This enables writing complex application action sequences with linear control flow in the style of redux-saga (a source of inspiration for this work), using async functions instead of generator functions. Generator functions and redux-saga’s generalized algebraic effects are extremely powerful, so I don’t expect or claim that OneRef with awaitableUpdate subsumes everything that can be expressed with redux-saga. The hope is that the addition of awaitableUpdate offers sufficient expressive power to cover many essential use cases in real applications; that’s been my experience thus far on the examples I have tried.


In using this latest version of OneRef to port Tabli (a Chrome extension for tab management) to TypeScript and Hooks, I observed that, in many cases, action functions invoked as callbacks needed read access to the application state at the time the callback is invoked (as opposed to the time the callback was created), without necessarily needing to perform an update to the state.

A good example of this is the behavior of Tabli’s popout button:

Tabli screenshot

The intended behavior of the popout button is that it should open the Tabli popout window only if it is not currently open. If it is already open, the popout button should transfer focus to the (already open) popout window instead of opening a new one.

Tabli maintains a detailed snapshot of all open windows as part of its application state, including the current popout window. The implementation of the showPopout action in Tabli is:

export const showPopout = (stateRef: StateRef<TabManagerState>) => {
  const ptw = mutableGet(stateRef).getPopoutTabWindow();
  if (ptw) {
  } else {{
      url: 'popout.html',
      type: 'popup',
      left: 0,
      top: 0,
      width: Constants.POPOUT_DEFAULT_WIDTH,
      height: Constants.POPOUT_DEFAULT_HEIGHT,

This action makes use of mutableGet, another OneRef primitive API function with the following signature:

export function mutableGet<T>(ref: StateRef<T>): T;

The behavior of mutableGet is what one would intuitively expect: it (synchronously) returns the current state value referenced by a stateRef. The verbose name of this function is intended as something of a warning label to indicate that repeated calls to mutableGet on the same stateRef at different points in the execution of the program may return different values. While it is reasonable to call mutableGet within the (imperative) body of an action function in response to an event, one should never call mutableGet directly in the body of a React functional component or render() method, since these should ideally be pure functions of their props that can be memoized with React.memo.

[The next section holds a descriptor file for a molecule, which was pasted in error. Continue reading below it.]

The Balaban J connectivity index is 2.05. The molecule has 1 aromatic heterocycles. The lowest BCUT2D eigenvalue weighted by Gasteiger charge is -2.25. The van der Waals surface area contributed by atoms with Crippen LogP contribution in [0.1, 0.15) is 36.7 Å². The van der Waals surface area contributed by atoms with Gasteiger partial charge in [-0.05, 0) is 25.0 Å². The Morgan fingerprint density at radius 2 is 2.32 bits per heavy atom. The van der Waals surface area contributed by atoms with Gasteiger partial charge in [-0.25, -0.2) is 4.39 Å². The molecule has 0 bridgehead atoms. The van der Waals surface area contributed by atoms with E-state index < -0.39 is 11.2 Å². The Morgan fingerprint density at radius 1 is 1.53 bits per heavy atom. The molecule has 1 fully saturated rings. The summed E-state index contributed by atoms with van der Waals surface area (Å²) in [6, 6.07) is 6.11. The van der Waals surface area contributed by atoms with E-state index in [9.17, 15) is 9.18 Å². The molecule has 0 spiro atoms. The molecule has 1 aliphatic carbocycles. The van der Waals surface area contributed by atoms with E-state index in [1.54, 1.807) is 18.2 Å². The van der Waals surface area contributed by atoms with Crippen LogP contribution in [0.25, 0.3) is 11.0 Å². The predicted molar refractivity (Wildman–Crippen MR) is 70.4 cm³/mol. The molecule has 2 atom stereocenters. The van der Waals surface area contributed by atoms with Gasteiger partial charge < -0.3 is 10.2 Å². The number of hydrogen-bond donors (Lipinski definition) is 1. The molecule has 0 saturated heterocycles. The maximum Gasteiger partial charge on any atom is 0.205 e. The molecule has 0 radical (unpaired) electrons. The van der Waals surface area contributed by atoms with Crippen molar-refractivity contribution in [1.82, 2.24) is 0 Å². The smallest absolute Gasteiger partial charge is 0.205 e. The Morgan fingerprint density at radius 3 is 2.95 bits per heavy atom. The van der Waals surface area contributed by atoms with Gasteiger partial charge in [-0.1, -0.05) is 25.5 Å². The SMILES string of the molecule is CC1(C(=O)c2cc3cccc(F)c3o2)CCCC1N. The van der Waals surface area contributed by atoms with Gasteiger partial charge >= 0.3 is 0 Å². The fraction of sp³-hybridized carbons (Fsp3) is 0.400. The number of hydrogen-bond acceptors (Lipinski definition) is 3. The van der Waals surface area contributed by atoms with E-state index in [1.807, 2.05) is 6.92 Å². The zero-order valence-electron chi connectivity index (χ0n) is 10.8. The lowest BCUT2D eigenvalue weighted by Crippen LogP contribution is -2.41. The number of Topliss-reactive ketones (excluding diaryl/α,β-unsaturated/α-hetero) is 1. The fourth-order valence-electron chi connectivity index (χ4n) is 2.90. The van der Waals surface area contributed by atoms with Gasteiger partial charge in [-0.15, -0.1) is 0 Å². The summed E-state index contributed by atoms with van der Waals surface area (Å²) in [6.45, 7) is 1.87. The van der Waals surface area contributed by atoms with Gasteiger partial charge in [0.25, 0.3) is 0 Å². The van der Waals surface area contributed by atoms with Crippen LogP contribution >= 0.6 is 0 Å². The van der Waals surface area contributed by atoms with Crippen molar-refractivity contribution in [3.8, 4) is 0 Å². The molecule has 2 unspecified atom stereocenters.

Andre Staltz’s Flux Challenge

A final example of the interaction of application state with asynchronous requests comes from the Flux Challenge by Andre Staltz. The Flux Challenge is another example application for a real-time dashboard user interface for monitoring the movement of Jedi and Sith in the Star Wars Universe:

Flux Challenge screenshot

The application involves both subscribing to a web socket and issuing http fetch requests in response to user actions to populate the dashboard. The requirements for the challenge are quite intricate, but express the sorts of messy, complex requirements of real applications and asynchronous platform APIs. For example, the requirements stipulate:

When either the current planet indicator changes OR loaded new rows: check if there is a displayed Dark Jedi whose home planet matches the current planet. If true, then display that Dark Jedi in red text, and cancel ALL ongoing HTTP requests for rows. Freeze the UI from scrolling until the current planet changes again and there is no red-highlighted Dark Jedi anymore.

The OneRef implementation of the Flux Challenge can also be found in the OneRef examples repository. Unfortunately this example also requires running a separate WebSocket server (provided in the original flux challenge repository), so I can’t provide a live version in a CodeSandbox.

This post is pretty long already, so I’ll forego a complete walk-through of this example. But awaitableUpdate enabled a fairly concise implementation of this example in OneRef. For example, here is the implementation of the async action invoked in response to updates to Obi-Wan’s position from the WebSocket subscription, to implement the behavior described in the above requirement:

const updateObiWan = async (
  parsedLocation: any,
  stateRef: StateRef<DashboardAppState>
) => {
  const [nextSt, oldRequests] = await awaitableUpdate(stateRef, state => {
    const obiWanLocation = new DT.PlanetInfo(parsedLocation);
    const locState = state.set('obiWanLocation', obiWanLocation);
    return locState.checkMatchingSith();
  if (!nextSt.matchingSith()) {
    fillView(nextSt, stateRef);


This post presented a few examples to illustrate the use of awaitableUpdate and mutableGet, additions to the OneRef API to support interaction of asynchronous platform operations with application state. These additions to the OneRef API enable the use of ordinary ES6 async functions to express asynchronous action handlers, while still using pure, functional React components and pure functions for state updates.

Antony Courtney

Antony Courtney's nerdy tech blog, mostly about various aspects of programming and software development.